See more from this Session: General Soil & Water Management & Conservation
Wednesday, November 3, 2010
Long Beach Convention Center, Exhibit Hall BC, Lower Level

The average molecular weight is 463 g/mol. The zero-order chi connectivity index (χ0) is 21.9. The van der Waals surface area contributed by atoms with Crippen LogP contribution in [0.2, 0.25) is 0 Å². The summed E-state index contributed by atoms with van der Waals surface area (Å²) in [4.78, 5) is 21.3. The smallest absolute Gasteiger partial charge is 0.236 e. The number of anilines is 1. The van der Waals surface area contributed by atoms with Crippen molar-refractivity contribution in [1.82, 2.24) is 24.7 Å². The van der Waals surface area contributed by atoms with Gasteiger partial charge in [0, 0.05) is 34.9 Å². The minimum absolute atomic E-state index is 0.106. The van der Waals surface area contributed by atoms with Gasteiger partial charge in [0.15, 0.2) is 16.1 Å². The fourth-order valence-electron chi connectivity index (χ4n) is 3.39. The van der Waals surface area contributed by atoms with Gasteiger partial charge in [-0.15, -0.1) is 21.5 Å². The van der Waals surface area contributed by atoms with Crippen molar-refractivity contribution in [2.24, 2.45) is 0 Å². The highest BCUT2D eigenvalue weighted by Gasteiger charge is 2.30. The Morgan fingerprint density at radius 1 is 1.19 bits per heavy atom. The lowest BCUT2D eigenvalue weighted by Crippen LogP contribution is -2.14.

Blueberry is becoming an important crop in central Florida because of high fruit prices early in the spring. Blueberries require an acidic soil pH, and it is a common practice to amend central Florida ridge soils (e.g. Chandler fine sand with >95% sand) with pine bark. As a result, the hydraulic properties of the amended soil changes greatly. Irrigation requirements for this soil mixture are therefore not completely understood, and consequently growers may over irrigate. Adding pine bark to the sandy soil creates a mixed soil medium that varies spatially a great deal. Also, the composition of the soil mixture changes over time as the pine bark degrades in the warm and humid conditions. Additional pine bark is commonly added after 3 to 4 years to maintain correct soil conditions. To irrigate properly, it is necessary to understand the soil hydraulic properties of the amended soil and how this change over time. This report discusses observations made over a one year period. The average depth of the pine bark layer decreased from 20 to 15 cm in one year. Average bulk density of the pine bark amended soil in the 0 to 15-cm depth was 0.55 g cm-3 when measured in July 2008 and 0.62 g cm-3 in September 2009. Bulk density in the subsoil remained at 1.58 g cm-3. The field capacity water content measured in 2008 was 0.290 cm3 cm-3 and was ~ 0.225 cm3 cm-3 in 2009. The lowest water content the soil reached in the field was 0.090 cm3 cm-3. With these values, available water was calculated to be 0.200 in 2008 and 0.135 cm3 cm-3 in 2009. In non-amended Candler sand, field capacity water content is ~0.08 cm3 cm-3 and the driest it can reach in the field is ~0.02 cm3 cm-3 yielding an available water content of 0.06 cm3 cm-3.